Max Pottag (1876-1970) certainly qualifies as a master hornist, performing for 40 seasons with the Chicago Symphony and having published pedagogical materials still in use today (likely the most widely used being the Preparatory Melodies to Solo Work).
The perspective he presented on tonguing is worth a closer look. In The Instrumentalist in their May-June, 1947 issue Pottag wrote that
Contrary to the opinion of many I believe it is better to place the tip of the tongue between the teeth instead of against them when starting a tone. The tongue is pulled back quickly as when saying the syllable “Ta” or “Tu,” and yet the action is similar to that when spitting away an imaginary piece of thread that has lodged on the lips. The between-the-lips attack produces a surer start of the tone than the back-of-the-teeth attack, especially is this true in the upper register of the instrument.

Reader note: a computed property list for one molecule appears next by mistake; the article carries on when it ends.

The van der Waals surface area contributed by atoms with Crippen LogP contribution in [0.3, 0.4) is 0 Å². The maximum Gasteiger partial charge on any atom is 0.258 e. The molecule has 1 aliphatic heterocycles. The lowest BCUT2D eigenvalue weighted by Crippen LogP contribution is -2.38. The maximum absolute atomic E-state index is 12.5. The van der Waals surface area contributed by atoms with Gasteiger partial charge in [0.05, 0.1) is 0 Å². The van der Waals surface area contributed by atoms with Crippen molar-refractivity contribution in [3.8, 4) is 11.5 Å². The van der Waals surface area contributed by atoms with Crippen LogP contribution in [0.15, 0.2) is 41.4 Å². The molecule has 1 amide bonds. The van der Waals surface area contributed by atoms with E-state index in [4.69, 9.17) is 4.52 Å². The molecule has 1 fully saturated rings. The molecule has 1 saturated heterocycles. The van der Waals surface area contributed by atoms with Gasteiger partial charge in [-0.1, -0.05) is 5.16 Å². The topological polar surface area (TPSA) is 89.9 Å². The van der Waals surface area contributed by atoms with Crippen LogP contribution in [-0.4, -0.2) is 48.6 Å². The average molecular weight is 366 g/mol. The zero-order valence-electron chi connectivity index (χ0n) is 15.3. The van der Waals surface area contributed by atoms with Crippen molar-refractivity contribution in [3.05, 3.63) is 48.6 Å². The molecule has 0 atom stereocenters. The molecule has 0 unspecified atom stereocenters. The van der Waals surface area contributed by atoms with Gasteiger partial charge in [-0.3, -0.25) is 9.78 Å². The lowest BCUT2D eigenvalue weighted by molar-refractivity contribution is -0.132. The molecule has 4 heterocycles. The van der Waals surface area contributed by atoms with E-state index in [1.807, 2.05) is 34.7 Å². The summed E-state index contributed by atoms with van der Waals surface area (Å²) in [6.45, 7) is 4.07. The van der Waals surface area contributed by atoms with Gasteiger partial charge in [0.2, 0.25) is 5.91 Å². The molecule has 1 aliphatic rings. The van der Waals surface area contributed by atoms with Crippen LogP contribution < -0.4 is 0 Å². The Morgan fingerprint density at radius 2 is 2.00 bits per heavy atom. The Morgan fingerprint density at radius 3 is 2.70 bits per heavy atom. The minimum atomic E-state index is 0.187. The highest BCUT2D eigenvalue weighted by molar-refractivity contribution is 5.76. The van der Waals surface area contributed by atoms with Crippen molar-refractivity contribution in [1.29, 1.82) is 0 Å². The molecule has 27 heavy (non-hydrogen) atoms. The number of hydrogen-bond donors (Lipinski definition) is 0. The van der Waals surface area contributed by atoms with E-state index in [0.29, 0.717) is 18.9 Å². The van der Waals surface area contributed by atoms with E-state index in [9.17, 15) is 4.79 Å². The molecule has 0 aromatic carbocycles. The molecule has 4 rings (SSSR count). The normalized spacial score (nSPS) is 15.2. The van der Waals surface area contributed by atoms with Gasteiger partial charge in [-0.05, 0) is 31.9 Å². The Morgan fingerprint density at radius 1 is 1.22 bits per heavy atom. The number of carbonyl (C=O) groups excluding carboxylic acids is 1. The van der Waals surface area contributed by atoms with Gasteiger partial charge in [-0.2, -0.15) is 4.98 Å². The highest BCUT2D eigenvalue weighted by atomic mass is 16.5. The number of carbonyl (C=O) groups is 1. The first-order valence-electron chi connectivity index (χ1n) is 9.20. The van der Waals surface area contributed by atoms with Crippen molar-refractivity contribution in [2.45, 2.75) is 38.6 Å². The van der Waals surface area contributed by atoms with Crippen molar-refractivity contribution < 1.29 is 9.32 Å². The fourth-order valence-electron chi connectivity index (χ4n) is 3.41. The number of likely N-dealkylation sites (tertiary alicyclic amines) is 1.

With the comment about with the back of the teeth attack he is going against the type of approach promoted by Farkas in his writings, mirroring instead the teaching of his teacher Friedrich Gumpert. A fellow Gumpert student, Anton Horner, presented the same approach as well in his few writings on the topic (more information in this article).
His statements are good ones to use to examine in comparison to the complete MRI Sarah Willis video or the more focused one that is only of Beethoven 3, both of which are below. What is the motion of the tongue? Is it “pulled back quickly” from between the teeth or does the tone start on the “back-of-the-teeth?” Is it sort of a combination of both, depending on the range or musical style? The videos give much to ponder. (Image source: YouTube).